Last week Norway’s Forbrukertilsynet (Consumer Authority) revealed that they were investigating fast fashion giant H&M’s sustainability claims. Their investigation comes under the Marketing Control Act in Norway, Section 2 of which states that marketing cannot contain ‘an incorrect or otherwise misleading representation which is likely to influence the demand for or supply of goods’. Essentially, if brands mislead their customers in any way, it’s illegal under existing Norwegian law.
More specifically, the Consumer Authority are concerned that H&M may be unable to back up their claims about the sustainability of their business, and of their H&M Conscious collection in particular. This concern stems from the lack of explanation offered by H&M about exactly how their Conscious clothes are being manufactured:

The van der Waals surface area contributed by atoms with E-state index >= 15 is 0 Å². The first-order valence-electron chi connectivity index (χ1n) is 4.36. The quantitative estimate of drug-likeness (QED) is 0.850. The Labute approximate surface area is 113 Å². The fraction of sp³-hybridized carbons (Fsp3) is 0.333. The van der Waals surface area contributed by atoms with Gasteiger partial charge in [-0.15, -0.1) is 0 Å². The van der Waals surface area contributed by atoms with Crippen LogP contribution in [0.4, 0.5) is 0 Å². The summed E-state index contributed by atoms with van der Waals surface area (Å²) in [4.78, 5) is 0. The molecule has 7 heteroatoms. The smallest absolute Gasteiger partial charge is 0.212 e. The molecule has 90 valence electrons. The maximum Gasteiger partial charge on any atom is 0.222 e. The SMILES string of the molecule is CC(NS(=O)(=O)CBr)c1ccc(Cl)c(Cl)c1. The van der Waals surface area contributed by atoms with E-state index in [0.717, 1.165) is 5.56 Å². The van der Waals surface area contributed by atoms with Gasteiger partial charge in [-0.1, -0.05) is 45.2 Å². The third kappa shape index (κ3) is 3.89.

“As H&M are not giving the consumer precise information about why these clothes are labelled Conscious, we conclude that consumers are being given the impression that these products are more ‘sustainable’ than they actually are.” — Bente Øverli